Clydespace founder is aiming for the stars
Walking in the front door of Clydespace the first thing you see is a large pool table.
To the left are banks of computers with casually dressed staff tapping away while to the right is the laboratory with a glass panel showing people crowded around complicated looking pieces of machinery.
A couple of leather couches and a coffee table make up the reception area while copies of Space News International are stacked in a neat pile.
The walls of the main conference room are dotted with characters from the classic Space Invaders arcade game and models of space craft.
Company founder Craig Clark grins: "All that stuff is important.
"It sends out the message we are a young forward thinking company which operates in a space industry which is full of a lot of dinosaurs. We can be more agile and do things a bit differently.
"I believe our brand is very strong. No matter what size your company is you need to focus on what you look like and how you are perceived."
What Clark has built since starting the business in Glasgow six years ago is impressive.
Clydespace is a fast growing company which is aiming to become a genuine player in the booming space industry.
From headquarters in the West of Scotland Science Park a range software, batteries, solar panels, power systems and other components are manufactured for small satellites then sent up into space.
The company has established itself as a specialist for a type of small satellite called CubeSats which have a range of applications including research, data monitoring and communications.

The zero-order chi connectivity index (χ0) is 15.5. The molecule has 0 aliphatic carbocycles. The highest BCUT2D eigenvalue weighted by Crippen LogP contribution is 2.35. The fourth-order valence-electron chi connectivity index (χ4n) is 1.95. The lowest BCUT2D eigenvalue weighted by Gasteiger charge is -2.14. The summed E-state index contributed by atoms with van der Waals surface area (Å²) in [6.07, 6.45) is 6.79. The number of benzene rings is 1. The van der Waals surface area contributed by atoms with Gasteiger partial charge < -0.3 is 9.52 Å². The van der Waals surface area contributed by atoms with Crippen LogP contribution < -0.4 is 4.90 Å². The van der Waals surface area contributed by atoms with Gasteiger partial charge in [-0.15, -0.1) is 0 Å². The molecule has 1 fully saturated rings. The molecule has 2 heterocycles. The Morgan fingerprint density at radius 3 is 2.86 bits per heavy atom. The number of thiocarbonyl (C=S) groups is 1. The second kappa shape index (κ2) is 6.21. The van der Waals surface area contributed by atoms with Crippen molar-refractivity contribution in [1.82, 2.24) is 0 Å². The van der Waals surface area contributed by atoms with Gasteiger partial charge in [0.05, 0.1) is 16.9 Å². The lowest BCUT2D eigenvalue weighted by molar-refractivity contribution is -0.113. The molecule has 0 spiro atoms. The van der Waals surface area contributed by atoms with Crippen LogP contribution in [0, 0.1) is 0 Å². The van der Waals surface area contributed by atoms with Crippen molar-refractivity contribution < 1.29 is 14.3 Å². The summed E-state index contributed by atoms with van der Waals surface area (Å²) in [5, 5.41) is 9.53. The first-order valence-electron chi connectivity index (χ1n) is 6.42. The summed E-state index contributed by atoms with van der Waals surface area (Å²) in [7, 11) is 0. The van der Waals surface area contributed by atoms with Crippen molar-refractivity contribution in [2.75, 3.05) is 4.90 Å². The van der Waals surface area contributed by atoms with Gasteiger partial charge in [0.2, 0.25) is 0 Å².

Customers including NASA and the United States Air Force can even order standard components through Clydespace's online shop.
Incredibly Clark had never planned to start his own company.
But when leaving a job in England to come back home friends convinced him to become an entrepreneur.
With an 18-month-old child and a pregnant wife it may not have seemed like the ideal time to get a start-up off the ground.
He said: "There was a lot going on in our life but there's never a good or bad time to start a business. You just need to do it if you want to do it.
"When I was growing up nobody I knew really had their own business or if they did it was fitting double glazing or in a trade.
"When I told one of my close friends I was moving back to Scotland the first thing he said was 'Are you going to start your own company?'
"I'd never thought of it until that point."
Since then there have been more ups than downs with sales regularly growing by more than 20 per cent in a year.
Initially Clark would go from exhilaration to fretting over tiny details but is now much more sanguine about the process of running a company.
He said: "My emotions would go from a high of winning a contract to being really stressed and down with some problem.
"Now after doing it for six years I don't get too excited or down about things.
"I stay at more a constant level and it allows me to be more calm. We just work through any variations we have got."
Although an enthusiastic consumer of science fiction Clark bats away notions his day job is influenced by this.
He said: "Any business needs to have vision. Without that you are stuffed.
"I love looking at where technology could take us but the vision is not about space ships going to other planets.
"It is about putting stuff into space. I want to make satellites in Glasgow."
With the space industry expected to go from around £7.5 billion in the UK to £40 billion by 2030 there should be major opportunities to create large scale businesses.
If Clydespace fails to capture some of that market it won't be for lack of ambition.
Clark said: "The industry has grown at an average of nine per cent for the past 10 years. Not many industries can say that.
"If the UK is going to do £40 billion then Scotland needs to do at least £5 billion as that's just our share.
"There's enough talent in Scotland to make that happen."
Clydespace has some ambitious plans which include a bush fire monitoring system and an image mapping scheme.
He said: "We have Technology Strategy Board studies into hi-resolution imaging which would be the kind of stuff you see on Street View in Google.